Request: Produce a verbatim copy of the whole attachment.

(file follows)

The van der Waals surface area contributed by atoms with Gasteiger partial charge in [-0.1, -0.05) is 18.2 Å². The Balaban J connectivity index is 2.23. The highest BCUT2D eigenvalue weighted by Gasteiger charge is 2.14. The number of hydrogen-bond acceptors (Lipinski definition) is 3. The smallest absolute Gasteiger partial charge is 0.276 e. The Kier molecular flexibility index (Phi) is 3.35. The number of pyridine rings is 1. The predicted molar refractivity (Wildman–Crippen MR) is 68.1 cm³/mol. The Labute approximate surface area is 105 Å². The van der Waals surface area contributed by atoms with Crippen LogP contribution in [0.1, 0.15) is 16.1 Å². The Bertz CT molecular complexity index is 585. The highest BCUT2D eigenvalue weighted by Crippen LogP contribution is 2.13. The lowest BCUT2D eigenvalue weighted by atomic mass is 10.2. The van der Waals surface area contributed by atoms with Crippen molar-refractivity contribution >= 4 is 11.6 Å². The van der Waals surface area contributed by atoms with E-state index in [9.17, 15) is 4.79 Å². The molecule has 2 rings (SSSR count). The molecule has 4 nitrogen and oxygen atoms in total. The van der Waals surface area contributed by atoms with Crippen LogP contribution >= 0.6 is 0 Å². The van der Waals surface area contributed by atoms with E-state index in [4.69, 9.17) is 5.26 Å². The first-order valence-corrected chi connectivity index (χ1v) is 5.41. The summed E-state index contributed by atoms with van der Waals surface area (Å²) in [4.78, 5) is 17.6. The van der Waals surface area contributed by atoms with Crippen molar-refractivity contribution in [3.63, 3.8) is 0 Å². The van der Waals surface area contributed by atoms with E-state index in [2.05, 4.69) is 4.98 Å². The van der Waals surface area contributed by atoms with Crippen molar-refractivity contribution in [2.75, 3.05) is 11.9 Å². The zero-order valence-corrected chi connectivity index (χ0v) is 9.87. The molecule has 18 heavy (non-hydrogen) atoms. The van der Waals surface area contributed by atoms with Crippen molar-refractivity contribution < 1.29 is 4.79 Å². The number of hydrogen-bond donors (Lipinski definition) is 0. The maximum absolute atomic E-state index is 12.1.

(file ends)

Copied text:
The van der Waals surface area contributed by atoms with Gasteiger partial charge in [-0.1, -0.05) is 18.2 Å². The Balaban J connectivity index is 2.23. The highest BCUT2D eigenvalue weighted by Gasteiger charge is 2.14. The number of hydrogen-bond acceptors (Lipinski definition) is 3. The smallest absolute Gasteiger partial charge is 0.276 e. The Kier molecular flexibility index (Phi) is 3.35. The number of pyridine rings is 1. The predicted molar refractivity (Wildman–Crippen MR) is 68.1 cm³/mol. The Labute approximate surface area is 105 Å². The van der Waals surface area contributed by atoms with Crippen LogP contribution in [0.1, 0.15) is 16.1 Å². The Bertz CT molecular complexity index is 585. The highest BCUT2D eigenvalue weighted by Crippen LogP contribution is 2.13. The lowest BCUT2D eigenvalue weighted by atomic mass is 10.2. The van der Waals surface area contributed by atoms with Crippen molar-refractivity contribution >= 4 is 11.6 Å². The van der Waals surface area contributed by atoms with E-state index in [9.17, 15) is 4.79 Å². The molecule has 2 rings (SSSR count). The molecule has 4 nitrogen and oxygen atoms in total. The van der Waals surface area contributed by atoms with Crippen LogP contribution >= 0.6 is 0 Å². The van der Waals surface area contributed by atoms with E-state index in [4.69, 9.17) is 5.26 Å². The first-order valence-corrected chi connectivity index (χ1v) is 5.41. The summed E-state index contributed by atoms with van der Waals surface area (Å²) in [4.78, 5) is 17.6. The van der Waals surface area contributed by atoms with Crippen molar-refractivity contribution in [3.63, 3.8) is 0 Å². The van der Waals surface area contributed by atoms with E-state index in [2.05, 4.69) is 4.98 Å². The van der Waals surface area contributed by atoms with Crippen molar-refractivity contribution in [2.75, 3.05) is 11.9 Å². The zero-order valence-corrected chi connectivity index (χ0v) is 9.87. The molecule has 18 heavy (non-hydrogen) atoms. The van der Waals surface area contributed by atoms with Crippen molar-refractivity contribution < 1.29 is 4.79 Å². The number of hydrogen-bond donors (Lipinski definition) is 0. The maximum absolute atomic E-state index is 12.1.